London to Cape Town Rally: Saudi Arabia & Bad Timing

Photos by John Bayliss from Car 37: Volvo 144

The organisers say Day 9 of the 2012 London to CapeTown was the most physically demanding day so far, after so many crews became stuck in the soft sand of the first desert section in Egypt. The ferry that night took them into Duba, to be met by the Saudi Arabia Motorsport Federation. Cars were parked and the crews clambered onto an American schoolbus convoy to ride a short distance for immigration formalities.

That process complete, the rally was set free on the coast road of Saudi Arabia: the first-ever international rally to cross Saudi. After the hectic Egyptian desert, no timing was done during the 307-mile trip, and the first crews had daylight at the finish to check their car over.

Day 11 would be a late-morning start: 213 miles to Jeddah, and the evening ferry that chugs back across the Red Sea to arrive mid-day at Suakin, in Sudan. Tougher days are ahead! (camel pic by Gerard Brown)

Hayden Burvill, navigator in Porsche number 35 is sending us regular reports. Here’s Hayden’s texts from yesterday:

Arriving in Saudi was a pleasant surprise after the trash-strewn landscape in Egypt. By comparison, the Saudi wealth is very much on display with highly developed infrastructure and good roads and far less roadside detritus.

We travelled across the Red Sea on a high speed car ferry catamaran built in Western Australia. We filled up with fuel, which was ridiculously cheap: 2 Cokes, a bag of crisps and a couple of bags of nuts cost more than 60 litres of 95 octane. The store at the gas station was provisioned with the same or more than you would get at a good interstate stop in the USA – massive choice of drinks, candy, biscuits etc. But for the Arabic labelling, you could have been in Nevada or Utah.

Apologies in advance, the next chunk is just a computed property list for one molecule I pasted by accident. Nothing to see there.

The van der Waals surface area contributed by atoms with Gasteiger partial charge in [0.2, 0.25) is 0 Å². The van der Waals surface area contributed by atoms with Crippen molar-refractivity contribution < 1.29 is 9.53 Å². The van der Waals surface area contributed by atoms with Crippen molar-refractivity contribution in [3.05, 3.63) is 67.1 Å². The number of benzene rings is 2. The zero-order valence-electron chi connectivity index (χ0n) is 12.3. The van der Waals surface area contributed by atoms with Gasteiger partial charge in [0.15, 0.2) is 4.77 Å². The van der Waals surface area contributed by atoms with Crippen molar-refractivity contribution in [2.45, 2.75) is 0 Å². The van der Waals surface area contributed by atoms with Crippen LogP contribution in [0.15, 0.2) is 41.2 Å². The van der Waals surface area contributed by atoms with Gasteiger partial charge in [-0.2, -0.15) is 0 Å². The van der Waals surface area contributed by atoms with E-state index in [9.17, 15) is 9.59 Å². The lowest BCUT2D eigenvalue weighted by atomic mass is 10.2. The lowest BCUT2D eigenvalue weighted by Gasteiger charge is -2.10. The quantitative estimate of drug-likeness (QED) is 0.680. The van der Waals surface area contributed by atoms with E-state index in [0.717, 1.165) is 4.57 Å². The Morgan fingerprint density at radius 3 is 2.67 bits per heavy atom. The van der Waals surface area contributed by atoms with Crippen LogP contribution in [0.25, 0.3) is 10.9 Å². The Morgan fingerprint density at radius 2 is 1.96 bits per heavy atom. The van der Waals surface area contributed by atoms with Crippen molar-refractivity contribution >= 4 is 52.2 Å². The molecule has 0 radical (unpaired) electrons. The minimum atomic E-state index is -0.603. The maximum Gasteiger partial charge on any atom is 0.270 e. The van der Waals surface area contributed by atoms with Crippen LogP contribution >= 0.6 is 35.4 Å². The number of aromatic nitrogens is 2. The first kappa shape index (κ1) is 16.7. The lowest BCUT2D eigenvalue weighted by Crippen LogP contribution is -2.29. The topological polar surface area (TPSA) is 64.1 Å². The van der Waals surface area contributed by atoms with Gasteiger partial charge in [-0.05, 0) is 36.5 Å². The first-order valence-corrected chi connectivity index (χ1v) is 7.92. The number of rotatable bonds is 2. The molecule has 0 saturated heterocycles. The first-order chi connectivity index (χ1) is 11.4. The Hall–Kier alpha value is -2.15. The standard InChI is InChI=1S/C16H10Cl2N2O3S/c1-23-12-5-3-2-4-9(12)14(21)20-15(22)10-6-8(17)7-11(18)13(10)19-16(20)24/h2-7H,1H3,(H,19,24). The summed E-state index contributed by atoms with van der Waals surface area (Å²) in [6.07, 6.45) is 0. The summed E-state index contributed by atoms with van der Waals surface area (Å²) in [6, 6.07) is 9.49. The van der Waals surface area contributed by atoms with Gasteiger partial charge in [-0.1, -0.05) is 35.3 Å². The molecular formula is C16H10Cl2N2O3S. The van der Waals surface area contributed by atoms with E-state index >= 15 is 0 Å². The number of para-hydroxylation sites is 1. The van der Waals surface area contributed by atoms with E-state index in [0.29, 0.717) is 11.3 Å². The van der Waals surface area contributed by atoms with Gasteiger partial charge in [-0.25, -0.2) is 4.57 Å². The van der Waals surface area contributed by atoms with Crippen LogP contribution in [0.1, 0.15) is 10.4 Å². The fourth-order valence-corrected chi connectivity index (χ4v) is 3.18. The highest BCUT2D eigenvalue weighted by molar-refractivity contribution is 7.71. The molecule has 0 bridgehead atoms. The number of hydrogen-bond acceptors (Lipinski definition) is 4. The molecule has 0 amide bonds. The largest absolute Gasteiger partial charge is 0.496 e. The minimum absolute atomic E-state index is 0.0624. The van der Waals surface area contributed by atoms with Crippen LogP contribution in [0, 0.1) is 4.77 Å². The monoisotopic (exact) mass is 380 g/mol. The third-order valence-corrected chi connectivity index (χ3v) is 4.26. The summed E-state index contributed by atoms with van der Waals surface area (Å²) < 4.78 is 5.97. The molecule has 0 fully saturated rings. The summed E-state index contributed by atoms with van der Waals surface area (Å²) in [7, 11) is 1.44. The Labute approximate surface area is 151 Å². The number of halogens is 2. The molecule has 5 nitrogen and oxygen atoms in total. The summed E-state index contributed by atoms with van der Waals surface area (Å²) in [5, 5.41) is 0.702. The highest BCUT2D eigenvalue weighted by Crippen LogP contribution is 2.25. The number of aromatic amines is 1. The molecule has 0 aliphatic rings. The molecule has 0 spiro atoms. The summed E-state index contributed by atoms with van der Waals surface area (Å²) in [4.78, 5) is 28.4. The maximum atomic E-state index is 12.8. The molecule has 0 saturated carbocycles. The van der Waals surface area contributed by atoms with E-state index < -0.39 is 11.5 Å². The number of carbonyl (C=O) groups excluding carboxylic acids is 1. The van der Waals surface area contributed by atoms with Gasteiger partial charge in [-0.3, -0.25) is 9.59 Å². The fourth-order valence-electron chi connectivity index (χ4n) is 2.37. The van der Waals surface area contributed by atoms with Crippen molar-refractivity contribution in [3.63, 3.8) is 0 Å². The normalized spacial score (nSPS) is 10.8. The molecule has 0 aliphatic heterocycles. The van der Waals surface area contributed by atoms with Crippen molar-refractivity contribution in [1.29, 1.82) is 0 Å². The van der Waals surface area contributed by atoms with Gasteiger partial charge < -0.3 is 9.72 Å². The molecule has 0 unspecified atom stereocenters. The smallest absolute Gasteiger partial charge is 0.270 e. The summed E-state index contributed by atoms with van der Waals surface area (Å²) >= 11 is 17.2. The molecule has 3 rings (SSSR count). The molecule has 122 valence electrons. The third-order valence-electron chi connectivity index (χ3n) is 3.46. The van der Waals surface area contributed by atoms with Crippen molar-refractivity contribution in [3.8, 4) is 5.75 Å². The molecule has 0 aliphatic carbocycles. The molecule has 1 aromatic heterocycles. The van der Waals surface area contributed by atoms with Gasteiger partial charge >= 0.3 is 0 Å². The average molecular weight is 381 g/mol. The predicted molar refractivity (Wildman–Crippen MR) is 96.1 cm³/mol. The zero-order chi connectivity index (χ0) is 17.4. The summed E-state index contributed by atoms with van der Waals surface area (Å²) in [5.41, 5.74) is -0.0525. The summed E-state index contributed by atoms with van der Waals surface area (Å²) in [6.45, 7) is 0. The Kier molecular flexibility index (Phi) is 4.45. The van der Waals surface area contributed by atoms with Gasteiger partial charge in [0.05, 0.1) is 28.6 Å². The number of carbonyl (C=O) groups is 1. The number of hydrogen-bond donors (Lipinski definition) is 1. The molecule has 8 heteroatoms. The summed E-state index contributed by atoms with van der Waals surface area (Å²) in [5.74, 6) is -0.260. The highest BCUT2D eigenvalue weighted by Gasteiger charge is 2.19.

Our expectations of improving in the scoring has been defeated by some unfortunate leniency on the day 9 timing and scoring – a stark contrast to how timing was cast earlier in the event. Still plenty of time left, but it is hard to recover time on cancelled stages.

Later text:

Now waiting for the last ferry of the rally, Saudi to Sudan. The run today was uneventful, but for a minature sand storm and a herd of camels.

The overnight stop in Yanbu was a long one with no early start. The locals were pretty light fingered, so the Porsche has lost the crest from the bonnet and a prized BRDC badge. Others lost tools and electronics to the bold and sexually confused teenage boys.

Jeddah is a large city with freeways and large container port. Our ferry to Sudan is an overnight crossing (dry Muslim ship) and we have 700km to cover once we arrive, so hopefully sleep comes easily on the ferry.

Day 12 is 714km with no competition, day 13 has no World Cup sections, but some tight time controls in a landscape and traffic conditions we can’t predict. All to look forward to in the next 48 hours, after a quiet and somewhat relaxing 48 hours preceding.

SUPPORT RACE4CHANGE!

DONATE TO OUR KENYAN ENTERPRISE MICROFINANCE FUND!

About John Glynn

John Glynn is the owner of Ferdinand Porsche Magazine and resident Race4Change media expert & blogger. John owns five classic Porsche cars and knows the Porsche scene inside out. Check out his articles on the Ferdinand Porsche Blog at www.ferdinandmagazine.com.
This entry was posted in Out of Africa, Race4Change Blog and tagged , , , , , , , , . Bookmark the permalink.

2 Responses to London to Cape Town Rally: Saudi Arabia & Bad Timing

  1. Margaret Thomson says:

    Badly wanted to welcome you all in Jeddah but could get no info re your arrival here. I was at your departure in London so was eager to see how you were all getting along. No-one here had any idea that this Rally was going on. We waited on the road Medina in the hope that some of you would come through sadly saw no-one. Glad it is going so well congratulations.
    Margaret

Leave a Reply

Your email address will not be published. Required fields are marked *

*

You may use these HTML tags and attributes: <a href="" title=""> <abbr title=""> <acronym title=""> <b> <blockquote cite=""> <cite> <code> <del datetime=""> <em> <i> <q cite=""> <strike> <strong>